Looking On the Bright Side?

I’ve written before that the roofs of our town homes will be replaced in August, and that when our building is being done (it takes eight days) we will need to have all our windows closed — and we have no air conditioning. Today we received notice that the roof demolition and replacement project for our building will begin on August 29.

My due date is August 27.

So the roofing project will take nine days (until September 7), because Labor Day falls within the project time frame and I’m sure no one will work that day. This sucks!!! If I go beyond my due date (and it’s probable), then I might go into labor during this project, and being inside a hot, stuffy building with banging overhead until I’m far enough along to check in at the hospital just sounds awful. When I first read the notice I cried.

However, I’m going to have to suck it up because I’ve no control over this. And for all I know I’ll go into labor sooner, or end up having a scheduled C-section or something. I just wanted to post my protest for posterity.

And on the bright side, this means when my brother visits the 17th-21st, he won’t swelter as he sleeps in the loft.

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12 Comments on “Looking On the Bright Side?”

  1. Liora Says:

    That does sound miserable. Do you have family or friends closeby that you could stay with instead? Also, a backup plan for you and baby sounds like a good idea. Not sure baby would be happy coming home to a hot house and banging.

  2. Kim Says:

    That sounds awful. Can you get a small window unit to run in one room – like the bedroom – just during that time?

  3. Cindy Says:

    I know this may not appeal to you, but might you consider going to something like a nice B&B for a week, maybe not too far from home? Air conditioning? I would imagine you’d like to be in your own home, but if it were nice, you might even see it as a mini-vacation kind of thing.

  4. Karen Says:

    You go girl. Since it can’t get much worse (which it always can!) it’s all bright side

  5. Shirl Says:

    I’d call your landlord immediately Monday morning and just ask if they couldn’t change that work schedule a bit. Explain that baby is due that week. Perhaps they could tweak their schedule. I mean, a 9-months pregnant woman is not someone you want to make uncomfortable!! Good luck, sweetie.

  6. Kate Says:

    That sucks! If you need to escape to somewhere air-conditioned for even an afternoon, give me a buzz and I’ll take you to the air-conditioned place of your choice!

  7. William Sackinger Says:

    Kathryn, sometime in the next four weeks you will be making a transition from a self-reflective mode to a baby-responsive mode. Sleeping in two-hour increments to match your daughter’s habits. It is your opportunity to create the highest art form yet known, the personality of a human being. It is a twenty-year project to do that. I know that you know roughly what you plan to do to make that happen, but, adaptability is necessary along the way. The book I sent you is an additional voice of pragmatic experience distilled from the successes and failures of the past, on baby and child care. It deals with the basic needs, not the finesse of the resulting personality of the child. Good luck with both.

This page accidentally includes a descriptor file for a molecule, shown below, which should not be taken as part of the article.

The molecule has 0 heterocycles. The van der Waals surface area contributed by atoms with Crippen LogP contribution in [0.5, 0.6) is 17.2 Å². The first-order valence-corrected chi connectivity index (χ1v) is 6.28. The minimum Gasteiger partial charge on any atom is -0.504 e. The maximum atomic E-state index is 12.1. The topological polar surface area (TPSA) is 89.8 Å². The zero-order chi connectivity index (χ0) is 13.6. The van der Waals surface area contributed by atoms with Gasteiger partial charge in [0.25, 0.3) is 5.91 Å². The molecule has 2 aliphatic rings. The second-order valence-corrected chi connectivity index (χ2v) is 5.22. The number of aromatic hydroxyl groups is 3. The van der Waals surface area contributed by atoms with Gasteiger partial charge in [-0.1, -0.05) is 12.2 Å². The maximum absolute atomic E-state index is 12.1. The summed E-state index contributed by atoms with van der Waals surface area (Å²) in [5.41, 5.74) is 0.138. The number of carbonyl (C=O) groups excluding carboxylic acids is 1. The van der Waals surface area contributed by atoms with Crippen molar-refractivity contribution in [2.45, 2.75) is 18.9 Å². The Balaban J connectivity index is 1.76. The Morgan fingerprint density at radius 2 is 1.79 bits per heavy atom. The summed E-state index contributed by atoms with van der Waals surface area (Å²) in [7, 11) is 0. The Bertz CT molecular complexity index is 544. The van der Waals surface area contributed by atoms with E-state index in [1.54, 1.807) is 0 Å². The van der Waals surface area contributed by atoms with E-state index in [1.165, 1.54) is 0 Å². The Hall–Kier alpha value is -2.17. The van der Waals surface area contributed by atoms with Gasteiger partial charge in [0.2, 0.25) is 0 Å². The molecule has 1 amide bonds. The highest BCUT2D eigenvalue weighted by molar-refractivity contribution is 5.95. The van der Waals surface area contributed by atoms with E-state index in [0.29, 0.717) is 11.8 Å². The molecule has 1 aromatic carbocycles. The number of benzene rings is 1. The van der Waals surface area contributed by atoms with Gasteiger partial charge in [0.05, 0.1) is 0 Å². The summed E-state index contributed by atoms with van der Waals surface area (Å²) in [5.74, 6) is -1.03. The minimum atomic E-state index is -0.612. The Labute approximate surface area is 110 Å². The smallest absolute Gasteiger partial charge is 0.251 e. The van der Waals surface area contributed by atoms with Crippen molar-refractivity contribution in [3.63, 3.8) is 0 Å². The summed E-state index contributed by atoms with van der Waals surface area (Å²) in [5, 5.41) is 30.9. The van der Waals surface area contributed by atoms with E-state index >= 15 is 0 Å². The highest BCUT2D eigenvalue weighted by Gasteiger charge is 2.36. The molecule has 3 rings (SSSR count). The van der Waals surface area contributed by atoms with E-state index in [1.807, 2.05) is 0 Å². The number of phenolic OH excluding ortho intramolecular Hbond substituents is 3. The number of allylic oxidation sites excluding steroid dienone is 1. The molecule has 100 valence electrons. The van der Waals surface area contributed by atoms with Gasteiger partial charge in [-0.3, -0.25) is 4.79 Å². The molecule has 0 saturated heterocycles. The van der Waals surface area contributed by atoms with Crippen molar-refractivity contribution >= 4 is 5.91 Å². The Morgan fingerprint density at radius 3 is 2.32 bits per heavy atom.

Bill

  8. Evelyn Says:

    My prayers are with you. We all want a safe comfortable place to welcome our baby. I pray that all works out for your best and that you have a safe, un-eventful delivery of a happy, healthy baby.

    Be well,

    Evelyn

  9. marta Says:

    It is unbelievable that your landlord (lady, whoever) doesn’t get that the timing is awful. But may not be the worst. Maybe–just to be optimistic. Let’s say they begin on time on the 27th and you go into labor a day or so late and then stay in the hospital the usual 3 days (3 in California, right?) then you should have only a day or so of the work going on–if they’re on time but we’re being optimistic here. But also good is the fact that a newborn won’t care at all about anything but being fed and sleeping. You’ll notice, the baby won’t. A few months later and the baby will be totally ticked off about the whole thing.

    Thoughts are with you as always!

  10. Kathryn Says:

    Thanks for all the comforting words. I checked out the suggestion about contacting someone. Here’s the deal. All but a couple of the town homes here are owned, and everyone belongs to the homeowner’s association (except renters). The owners collectively decided to have this job done; this was decided long before we moved in. The real estate manager whom we deal with has no power or involvement; she just collects rent for the owner of our home. I did call the manager of the project (the construction company). He was very polite, and yet said he would not change the order of the work due to the logistics of how the buildings are situated. I understand this; changing one building in so small a complex has a cascade effect on every other building.

    So maybe I’ll get lucky and go into labor between 5 p.m. and 7 a.m., when no work is being done and we can open windows. And maybe the weather will have cooled a bit. It’s only getting to 72 here today.

    Oh, and the hospital stay is 48 hours after the birth for a vaginal delivery, and 96 hours for C-sections.

    One way or other, this kid will arrive. 🙂

  11. Fran aka Redondowriter Says:

    Kathryn, this is really distressing news. My heart fell when I read this post. It is cool down south, too, so let’s hope the coolness works. Do you have some big fans?

    Glad you are in the countdown. I’m so excited for you.

  12. Shirl Says:

    The construction guy is messing seriously with karma by not taking into account a nine-months pregnant woman. *sigh*